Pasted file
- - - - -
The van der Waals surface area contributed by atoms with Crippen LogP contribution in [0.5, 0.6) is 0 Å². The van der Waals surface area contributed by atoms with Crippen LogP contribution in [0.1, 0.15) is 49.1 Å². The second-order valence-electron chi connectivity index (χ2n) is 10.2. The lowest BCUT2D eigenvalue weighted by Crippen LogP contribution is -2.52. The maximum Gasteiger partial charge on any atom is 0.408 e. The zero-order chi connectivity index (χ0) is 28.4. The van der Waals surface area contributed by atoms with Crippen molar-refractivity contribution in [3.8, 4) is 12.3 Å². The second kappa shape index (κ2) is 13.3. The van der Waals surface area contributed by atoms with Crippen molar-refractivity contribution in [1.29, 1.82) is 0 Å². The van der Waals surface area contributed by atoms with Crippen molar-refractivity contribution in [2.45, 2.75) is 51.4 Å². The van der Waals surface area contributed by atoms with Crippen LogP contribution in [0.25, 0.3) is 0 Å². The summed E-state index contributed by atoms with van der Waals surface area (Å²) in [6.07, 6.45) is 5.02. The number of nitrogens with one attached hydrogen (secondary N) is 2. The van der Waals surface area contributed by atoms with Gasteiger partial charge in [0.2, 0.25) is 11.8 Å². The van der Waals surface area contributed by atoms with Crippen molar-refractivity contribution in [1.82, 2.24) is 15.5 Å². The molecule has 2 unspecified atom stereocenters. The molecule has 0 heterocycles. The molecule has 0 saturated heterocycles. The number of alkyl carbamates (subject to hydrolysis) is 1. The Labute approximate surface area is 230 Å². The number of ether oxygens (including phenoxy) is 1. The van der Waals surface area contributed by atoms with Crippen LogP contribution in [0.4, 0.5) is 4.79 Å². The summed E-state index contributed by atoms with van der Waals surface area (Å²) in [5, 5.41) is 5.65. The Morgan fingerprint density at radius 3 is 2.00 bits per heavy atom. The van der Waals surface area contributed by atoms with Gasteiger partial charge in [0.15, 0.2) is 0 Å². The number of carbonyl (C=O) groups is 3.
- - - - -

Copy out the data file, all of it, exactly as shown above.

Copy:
The van der Waals surface area contributed by atoms with Crippen LogP contribution in [0.5, 0.6) is 0 Å². The van der Waals surface area contributed by atoms with Crippen LogP contribution in [0.1, 0.15) is 49.1 Å². The second-order valence-electron chi connectivity index (χ2n) is 10.2. The lowest BCUT2D eigenvalue weighted by Crippen LogP contribution is -2.52. The maximum Gasteiger partial charge on any atom is 0.408 e. The zero-order chi connectivity index (χ0) is 28.4. The van der Waals surface area contributed by atoms with Crippen molar-refractivity contribution in [3.8, 4) is 12.3 Å². The second kappa shape index (κ2) is 13.3. The van der Waals surface area contributed by atoms with Crippen molar-refractivity contribution in [1.29, 1.82) is 0 Å². The van der Waals surface area contributed by atoms with Crippen molar-refractivity contribution in [2.45, 2.75) is 51.4 Å². The van der Waals surface area contributed by atoms with Crippen LogP contribution in [0.25, 0.3) is 0 Å². The summed E-state index contributed by atoms with van der Waals surface area (Å²) in [6.07, 6.45) is 5.02. The number of nitrogens with one attached hydrogen (secondary N) is 2. The van der Waals surface area contributed by atoms with Gasteiger partial charge in [0.2, 0.25) is 11.8 Å². The van der Waals surface area contributed by atoms with Crippen molar-refractivity contribution in [1.82, 2.24) is 15.5 Å². The molecule has 2 unspecified atom stereocenters. The molecule has 0 heterocycles. The molecule has 0 saturated heterocycles. The number of alkyl carbamates (subject to hydrolysis) is 1. The Labute approximate surface area is 230 Å². The number of ether oxygens (including phenoxy) is 1. The van der Waals surface area contributed by atoms with Crippen LogP contribution in [0.4, 0.5) is 4.79 Å². The summed E-state index contributed by atoms with van der Waals surface area (Å²) in [5, 5.41) is 5.65. The Morgan fingerprint density at radius 3 is 2.00 bits per heavy atom. The van der Waals surface area contributed by atoms with Gasteiger partial charge in [0.15, 0.2) is 0 Å². The number of carbonyl (C=O) groups is 3.